Magneto-Hydro-Dynamic Stability of Fusion Plasmas

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Introduction / mission

The control of large scale magnetic instabilities in fusion plasmas is essential for the successful operation of ITER and future fusion power plants. Large scale numerical simulations on the largest supercomputers are applied to study the physics of these instabilities, their consequences and the methods for control.

Highlighted phrase

Simulations of instabilities in fusion plasmas, developing the predictive capability for their occurrence, consequences and control, are required for the preparation of operation of ITER and design of future machines

Organisation profile

Fusion plasmas can suffer from global instabilities of the magnetic structure of the plasma. The so-called magnetohydrodynamic (MHD) instabilities, driven unstable by the plasma pressure and current, can cause fast losses of the thermal plasma energy. A typical time scale is of the order of 100ms to 1ms.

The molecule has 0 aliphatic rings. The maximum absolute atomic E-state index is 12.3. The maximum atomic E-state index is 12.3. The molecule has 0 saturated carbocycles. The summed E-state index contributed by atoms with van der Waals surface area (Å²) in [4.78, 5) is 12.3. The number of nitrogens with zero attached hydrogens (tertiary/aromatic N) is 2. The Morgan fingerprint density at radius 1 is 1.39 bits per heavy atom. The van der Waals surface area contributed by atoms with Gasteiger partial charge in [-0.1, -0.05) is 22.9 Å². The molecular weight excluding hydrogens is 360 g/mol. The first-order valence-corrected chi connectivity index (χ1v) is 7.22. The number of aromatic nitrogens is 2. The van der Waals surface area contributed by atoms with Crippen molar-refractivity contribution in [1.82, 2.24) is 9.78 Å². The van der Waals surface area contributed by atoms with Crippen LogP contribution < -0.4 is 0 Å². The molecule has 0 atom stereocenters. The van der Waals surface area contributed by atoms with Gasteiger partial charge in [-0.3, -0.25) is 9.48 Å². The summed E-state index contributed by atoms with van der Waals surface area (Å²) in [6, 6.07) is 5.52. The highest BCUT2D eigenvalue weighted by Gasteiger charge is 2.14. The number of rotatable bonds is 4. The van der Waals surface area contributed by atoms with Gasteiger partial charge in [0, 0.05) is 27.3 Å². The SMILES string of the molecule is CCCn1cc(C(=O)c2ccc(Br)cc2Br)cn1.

In present tokamak experiments the effect of the fast MHD induced energy losses to the first wall are mostly tolerable. However, in ITER and future fusion power plants the resulting heat fluxes are likely to be beyond the melting limits of the plasma facing components.

Large-scale computer simulation can give valuable insight in the underlying physics of MHD instabilities as well as the methods for their control. For this purpose, the MHD simulation code JOREK is under development within the European fusion program ( The JOREK code is unique in that it combines a (MHD) fluid description of the main plasma with realistic description of the plasma wall interaction. This includes a particle model for neutrals and impurities, describing the sputtering, ionization, recombination and collisions.

The main applications include so-called Edge Localised Modes (ELMs), radiative instabilities leading to disruptions and MHD instabilities driven unstable by the population of fast particles in the plasma originating from fusion reactions and external heating.


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